That's the frustrating thing in all of this. When decent record companies do put stuff up to listen to or to buy on websites it seems to work wonders. Apple's music shop was a raging success considering it was for Mac only and had very little content.

As for Digital Copyrights... if I've just bought an MP3 I am unlikely to just give it away to anyone because I've payed for it.

Blah. If they just put a dollar a tune/monthly sub website up with good MP3s, an awful lot of their piracy problems would go away. Idiots.

Maybe they worry that if people heard their music first they wouldn't buy the album...

Last edited by spm1138; 4th Aug 2003 at 05:44 PM.
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Old 4th Aug 2003, 06:30 PM   #9
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Originally Posted by spm1138
Maybe they worry that if people heard their music first they wouldn't buy the album...
My thoughts exactly. When the record companies spend gazillions of dollars hyping a record with a bright and shiny cover the last thing they want is for people to find out the contents is utter crap. Before they've actually paid for it, of course.

I cannot go a day without thinking "How. The. FUCK does Justin Timberlake sell ONE SINGLE FUCKING ALBUM?" A friend of mine at work actually downloaded "Justified" from iMesh or something purely out of morbid curiosity. (One music critic actually gave it a '6' in a national newspaper.) And now I know beyond the slightest shadow of a doubt that never before in the history of mankind has anything that vile, that wretched and that utterly devoid of any redeeming features both musically or artistically been released upon reasonably innocent people. If I had the choice of wether to track down and kill either the top-40 war criminals of Yoguslavia or the people responsible for that album I'd have a hard time desiding.

Okay, so it's kind of a roundabout way of saying it, but my point is that what hurts the music industry the most is the disgustingly apparent lack of quality in their products. Granted, I might be a grumpy old man as far as their target audience goes, but really deep-down to-the-core crappy music never fails to waft its stink through time, trends and glittery, sparkling marketing hype. If I lived in the sixties I'd be loathing The Monkeys the same way I loathed "poodle rock" hair bands in the eighties and boy bands and teen queens today.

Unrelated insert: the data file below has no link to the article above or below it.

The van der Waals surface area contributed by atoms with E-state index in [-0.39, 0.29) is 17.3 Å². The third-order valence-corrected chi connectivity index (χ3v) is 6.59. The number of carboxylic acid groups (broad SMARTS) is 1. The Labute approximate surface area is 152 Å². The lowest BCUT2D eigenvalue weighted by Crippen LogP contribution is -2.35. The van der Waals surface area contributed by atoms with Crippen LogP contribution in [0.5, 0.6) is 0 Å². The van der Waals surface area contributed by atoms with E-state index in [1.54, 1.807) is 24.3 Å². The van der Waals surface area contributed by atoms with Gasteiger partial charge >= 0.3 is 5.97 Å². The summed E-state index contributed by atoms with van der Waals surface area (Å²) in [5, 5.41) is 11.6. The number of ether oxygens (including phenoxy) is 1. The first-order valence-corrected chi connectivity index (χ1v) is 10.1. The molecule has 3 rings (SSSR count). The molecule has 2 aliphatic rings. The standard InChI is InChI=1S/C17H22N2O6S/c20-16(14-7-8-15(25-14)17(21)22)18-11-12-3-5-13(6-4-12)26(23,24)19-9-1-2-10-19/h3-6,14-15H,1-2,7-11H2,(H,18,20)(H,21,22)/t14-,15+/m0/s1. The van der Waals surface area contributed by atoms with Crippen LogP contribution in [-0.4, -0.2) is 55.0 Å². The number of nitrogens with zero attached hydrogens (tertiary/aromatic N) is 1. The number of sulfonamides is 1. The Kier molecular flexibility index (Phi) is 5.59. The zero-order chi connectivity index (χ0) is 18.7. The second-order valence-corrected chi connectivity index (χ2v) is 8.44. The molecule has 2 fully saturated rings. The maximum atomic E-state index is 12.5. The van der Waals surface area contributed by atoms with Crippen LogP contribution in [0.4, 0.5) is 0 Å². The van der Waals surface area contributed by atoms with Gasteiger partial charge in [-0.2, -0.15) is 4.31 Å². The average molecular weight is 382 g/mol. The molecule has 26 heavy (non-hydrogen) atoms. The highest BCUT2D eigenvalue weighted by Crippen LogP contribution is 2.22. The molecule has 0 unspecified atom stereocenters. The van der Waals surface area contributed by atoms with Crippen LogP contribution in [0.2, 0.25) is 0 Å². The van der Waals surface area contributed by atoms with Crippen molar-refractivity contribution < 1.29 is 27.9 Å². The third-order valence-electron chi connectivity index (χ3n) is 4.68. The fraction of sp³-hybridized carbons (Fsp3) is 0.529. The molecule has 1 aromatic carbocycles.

Last edited by Olethros; 4th Aug 2003 at 07:44 PM.
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Old 4th Aug 2003, 07:42 PM   #10
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And rap...lets not forget that...I ****ing hate this rap...
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Old 4th Aug 2003, 08:52 PM   #11
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Lower the price, sales increase, and you gain your oh so precious profit back. And maybe, just maybe, the artist will get something out of it.
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Old 4th Aug 2003, 09:09 PM   #12
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That may be a tad complicated for them. Don't forget these guys have big time education so how bright can they be?
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Old 4th Aug 2003, 09:25 PM   #13
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Kowalski, the swear filter can't do anything about puting size=2 in the middle of the words. Like this!

f[ size = 2 ]uck[ / size ]

Without the spaces.

fuck
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Old 4th Aug 2003, 10:35 PM   #14
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exactly

if the music wasnt so shallow and pointless, then people would pay for it

I'm not paying $30 for an album from an artist who basically is all looks, and no talent.

1) CDs are overpriced. $30-$40 for a CD is far too much, when I can buy a movie that took millions of dollars to make for something like $20.

2) 90% of new music is pretty much the same crap ass template. You have your boy band guy or your britney spears girl, they sing about love or some other crap they have no understanding or personal feelings about, and the RIAA wonders why pepole dont pay for it. Because its CRAP that is not worth the effort or money! Not because of Kazaa!

The RIAA seems to think that 100% of the songs downloaded would be otherwise bought. They dont consider that kazaa is the only way most people would even bother with the crap theyr'e putting out.


And this whole american idol BS sickens me. I usually am a very nice person, but I hope that guy with the fro and that ugly girl both get hit by trains.
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Old 5th Aug 2003, 05:56 AM   #15